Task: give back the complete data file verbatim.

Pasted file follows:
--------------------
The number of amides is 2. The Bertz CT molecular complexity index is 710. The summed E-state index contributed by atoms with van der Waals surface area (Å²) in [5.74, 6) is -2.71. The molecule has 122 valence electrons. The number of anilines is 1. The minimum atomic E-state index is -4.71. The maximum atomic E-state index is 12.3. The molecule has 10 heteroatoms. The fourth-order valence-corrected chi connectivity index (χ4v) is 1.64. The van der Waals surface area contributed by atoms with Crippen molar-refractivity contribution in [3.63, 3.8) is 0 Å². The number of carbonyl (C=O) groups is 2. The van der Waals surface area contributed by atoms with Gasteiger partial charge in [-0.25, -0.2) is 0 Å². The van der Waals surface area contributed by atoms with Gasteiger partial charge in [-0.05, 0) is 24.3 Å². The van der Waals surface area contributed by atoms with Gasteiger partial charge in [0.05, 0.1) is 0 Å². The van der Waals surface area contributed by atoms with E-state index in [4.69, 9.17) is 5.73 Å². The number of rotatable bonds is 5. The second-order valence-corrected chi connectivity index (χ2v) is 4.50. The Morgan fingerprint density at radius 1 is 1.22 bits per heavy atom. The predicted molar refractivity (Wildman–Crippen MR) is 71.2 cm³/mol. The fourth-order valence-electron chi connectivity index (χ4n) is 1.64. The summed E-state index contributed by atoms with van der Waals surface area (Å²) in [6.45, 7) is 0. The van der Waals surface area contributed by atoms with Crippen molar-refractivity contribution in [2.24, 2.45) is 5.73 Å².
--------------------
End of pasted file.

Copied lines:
The number of amides is 2. The Bertz CT molecular complexity index is 710. The summed E-state index contributed by atoms with van der Waals surface area (Å²) in [5.74, 6) is -2.71. The molecule has 122 valence electrons. The number of anilines is 1. The minimum atomic E-state index is -4.71. The maximum atomic E-state index is 12.3. The molecule has 10 heteroatoms. The fourth-order valence-corrected chi connectivity index (χ4v) is 1.64. The van der Waals surface area contributed by atoms with Crippen molar-refractivity contribution in [3.63, 3.8) is 0 Å². The number of carbonyl (C=O) groups is 2. The van der Waals surface area contributed by atoms with Gasteiger partial charge in [-0.25, -0.2) is 0 Å². The van der Waals surface area contributed by atoms with Gasteiger partial charge in [-0.05, 0) is 24.3 Å². The van der Waals surface area contributed by atoms with Gasteiger partial charge in [0.05, 0.1) is 0 Å². The van der Waals surface area contributed by atoms with E-state index in [4.69, 9.17) is 5.73 Å². The number of rotatable bonds is 5. The second-order valence-corrected chi connectivity index (χ2v) is 4.50. The Morgan fingerprint density at radius 1 is 1.22 bits per heavy atom. The predicted molar refractivity (Wildman–Crippen MR) is 71.2 cm³/mol. The fourth-order valence-electron chi connectivity index (χ4n) is 1.64. The summed E-state index contributed by atoms with van der Waals surface area (Å²) in [6.45, 7) is 0. The van der Waals surface area contributed by atoms with Crippen molar-refractivity contribution in [2.24, 2.45) is 5.73 Å².